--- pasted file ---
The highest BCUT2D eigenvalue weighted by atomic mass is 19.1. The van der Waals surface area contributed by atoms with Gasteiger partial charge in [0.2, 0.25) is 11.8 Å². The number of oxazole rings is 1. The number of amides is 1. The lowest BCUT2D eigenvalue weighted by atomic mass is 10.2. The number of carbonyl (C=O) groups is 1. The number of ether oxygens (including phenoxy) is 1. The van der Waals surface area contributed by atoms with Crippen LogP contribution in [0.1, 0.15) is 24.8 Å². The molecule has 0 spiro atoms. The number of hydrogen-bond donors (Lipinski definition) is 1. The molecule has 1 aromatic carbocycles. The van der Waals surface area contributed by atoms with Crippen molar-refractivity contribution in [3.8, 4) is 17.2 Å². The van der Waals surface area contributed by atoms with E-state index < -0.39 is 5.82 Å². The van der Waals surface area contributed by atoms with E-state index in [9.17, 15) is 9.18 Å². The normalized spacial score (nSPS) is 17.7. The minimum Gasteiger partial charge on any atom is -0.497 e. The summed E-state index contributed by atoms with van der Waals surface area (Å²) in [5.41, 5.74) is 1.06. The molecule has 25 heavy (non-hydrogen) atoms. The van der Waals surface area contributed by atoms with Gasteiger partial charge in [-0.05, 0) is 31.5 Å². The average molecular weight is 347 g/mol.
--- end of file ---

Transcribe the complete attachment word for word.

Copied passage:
The highest BCUT2D eigenvalue weighted by atomic mass is 19.1. The van der Waals surface area contributed by atoms with Gasteiger partial charge in [0.2, 0.25) is 11.8 Å². The number of oxazole rings is 1. The number of amides is 1. The lowest BCUT2D eigenvalue weighted by atomic mass is 10.2. The number of carbonyl (C=O) groups is 1. The number of ether oxygens (including phenoxy) is 1. The van der Waals surface area contributed by atoms with Crippen LogP contribution in [0.1, 0.15) is 24.8 Å². The molecule has 0 spiro atoms. The number of hydrogen-bond donors (Lipinski definition) is 1. The molecule has 1 aromatic carbocycles. The van der Waals surface area contributed by atoms with Crippen molar-refractivity contribution in [3.8, 4) is 17.2 Å². The van der Waals surface area contributed by atoms with E-state index < -0.39 is 5.82 Å². The van der Waals surface area contributed by atoms with E-state index in [9.17, 15) is 9.18 Å². The normalized spacial score (nSPS) is 17.7. The minimum Gasteiger partial charge on any atom is -0.497 e. The summed E-state index contributed by atoms with van der Waals surface area (Å²) in [5.41, 5.74) is 1.06. The molecule has 25 heavy (non-hydrogen) atoms. The van der Waals surface area contributed by atoms with Gasteiger partial charge in [-0.05, 0) is 31.5 Å². The average molecular weight is 347 g/mol.